Ten years later Finn is engaged to Layla’s sister, Ellen. Their shared grief over what happened to Layla drew them close and now they intend to remain together. Still, there’s something about Ellen that Finn has never fully understood. His heart wants to believe that she is the one for him…even though a sixth sense tells him not to trust her.

Then, not long before he and Ellen are to be married, Finn gets a phone call. Someone from his past has seen Layla—hiding in plain sight. There are other odd occurrences: Long-lost items from Layla’s past that keep turning up around Finn and Ellen’s house. Emails from strangers who seem to know too much. Secret messages, clues, warnings. If Layla is alive—and on Finn’s trail—what does she want? And how much does she know?

My Thoughts: A story told by alternating narrators that swings between “then” and “now,” Bring Me Back was a fascinating look at love, loss, and starting over. Except that when Finn starts over after Layla’s disappearance years before, he picks someone a little too close to home: Ellen, Layla’s sister, whom he had never met when he was with Layla. A part of him always wondered about what had happened to Layla, but Ellen has a way of showing a different kind of love. A nurturing kind that offers him care and comfort when Layla had been the needy one.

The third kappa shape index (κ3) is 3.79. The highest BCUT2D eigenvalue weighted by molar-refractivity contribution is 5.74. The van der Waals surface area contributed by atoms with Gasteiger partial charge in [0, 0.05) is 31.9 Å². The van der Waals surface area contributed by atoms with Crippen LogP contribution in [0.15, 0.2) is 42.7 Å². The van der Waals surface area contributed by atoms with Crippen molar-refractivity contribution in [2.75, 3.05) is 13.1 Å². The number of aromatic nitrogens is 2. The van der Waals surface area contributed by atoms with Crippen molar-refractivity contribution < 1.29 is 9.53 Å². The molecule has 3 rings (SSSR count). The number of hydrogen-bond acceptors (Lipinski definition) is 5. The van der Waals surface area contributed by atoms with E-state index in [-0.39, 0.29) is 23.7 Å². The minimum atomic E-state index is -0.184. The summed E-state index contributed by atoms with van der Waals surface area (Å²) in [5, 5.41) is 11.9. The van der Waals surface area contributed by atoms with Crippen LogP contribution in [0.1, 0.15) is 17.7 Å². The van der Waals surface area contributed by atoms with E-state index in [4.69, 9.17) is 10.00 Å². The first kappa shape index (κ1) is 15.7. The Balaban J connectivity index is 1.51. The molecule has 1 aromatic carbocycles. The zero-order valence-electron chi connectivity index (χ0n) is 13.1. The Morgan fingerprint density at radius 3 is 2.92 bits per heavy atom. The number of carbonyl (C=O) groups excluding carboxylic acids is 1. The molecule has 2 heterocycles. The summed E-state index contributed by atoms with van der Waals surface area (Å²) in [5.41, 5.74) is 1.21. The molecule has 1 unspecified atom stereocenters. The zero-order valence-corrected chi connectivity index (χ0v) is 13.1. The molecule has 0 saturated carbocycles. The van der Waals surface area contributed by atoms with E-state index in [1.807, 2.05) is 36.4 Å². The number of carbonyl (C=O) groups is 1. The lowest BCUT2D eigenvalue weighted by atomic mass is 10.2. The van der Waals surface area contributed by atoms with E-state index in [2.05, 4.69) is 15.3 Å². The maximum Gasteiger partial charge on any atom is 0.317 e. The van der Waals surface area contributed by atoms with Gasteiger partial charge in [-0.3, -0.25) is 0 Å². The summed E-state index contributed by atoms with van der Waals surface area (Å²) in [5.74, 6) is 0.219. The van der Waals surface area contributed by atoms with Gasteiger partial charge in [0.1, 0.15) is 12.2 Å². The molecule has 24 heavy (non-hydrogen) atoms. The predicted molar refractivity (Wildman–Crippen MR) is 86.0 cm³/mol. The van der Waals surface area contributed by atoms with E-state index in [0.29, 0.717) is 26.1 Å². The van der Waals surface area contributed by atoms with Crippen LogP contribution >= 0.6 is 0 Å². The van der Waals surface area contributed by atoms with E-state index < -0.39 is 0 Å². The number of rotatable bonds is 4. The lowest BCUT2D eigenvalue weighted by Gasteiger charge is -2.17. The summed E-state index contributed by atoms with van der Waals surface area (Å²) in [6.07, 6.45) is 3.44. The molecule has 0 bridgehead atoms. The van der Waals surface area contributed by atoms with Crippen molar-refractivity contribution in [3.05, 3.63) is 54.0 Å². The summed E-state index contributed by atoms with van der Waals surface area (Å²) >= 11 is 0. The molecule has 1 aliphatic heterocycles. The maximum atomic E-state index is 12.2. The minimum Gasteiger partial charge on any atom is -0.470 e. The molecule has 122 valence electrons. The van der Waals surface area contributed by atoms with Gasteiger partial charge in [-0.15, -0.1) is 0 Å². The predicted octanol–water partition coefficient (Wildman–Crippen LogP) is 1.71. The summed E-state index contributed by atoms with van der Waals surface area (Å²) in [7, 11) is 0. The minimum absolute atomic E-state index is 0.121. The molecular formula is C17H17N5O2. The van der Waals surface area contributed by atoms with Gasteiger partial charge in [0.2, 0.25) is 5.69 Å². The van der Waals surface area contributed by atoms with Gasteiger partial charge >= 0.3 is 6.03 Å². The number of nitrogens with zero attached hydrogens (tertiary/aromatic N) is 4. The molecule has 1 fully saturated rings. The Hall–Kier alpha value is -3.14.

Just before Ellen and Finn start planning their wedding, a series of strange events begin happening: objects from the past that were significant to Layla and also to Ellen start showing up. Finn tries to protect Ellen and keeps some of these things secret and hidden. But the e-mails make him suspect everyone from his past, especially some who are part of his present life. When Ellen claims to have seen Layla in a nearby village, Finn goes on high alert. A neighbor’s claim to have also seen Layla adds some credence to the possibility that Layla is out there and coming back.

Why are the strange e-mails and sentimental objects appearing now? Who is behind these mysterious messages and sightings, and why does Finn feel a great sense of dread and imminent danger?

Intensity ratchets up as Finn becomes desperate for answers, and Ellen becomes more aloof…until she also disappears.

I had several theories about what was going on, from some kind of psychological disorder to an actual reappearance of Layla. But what actually happened stunned me and kept me off guard as I read. I couldn’t stop turning pages to see what would eventually unfold. A 5 star read.

***My e-ARC came from the publisher via NetGalley.


Nothing tastes better than morning coffee, and I love having mine in this little office nook, with the new TV playing nearby…



On Thursday, I wrote a post called Coffee Morning:  Hot Day Ahead, and I mused about how I’ve lived in these parts for almost 46 years.

I wanted to share another photo from back in those early days, but couldn’t find it anywhere!  Which reminds me that I really need to better organize my online photos…by date, at least.  I’m doing that now, but the older ones were missing those vital details, so despite searching through endless folders, I couldn’t find the one I wanted.  What do you bet that I’ll find it now?  LOL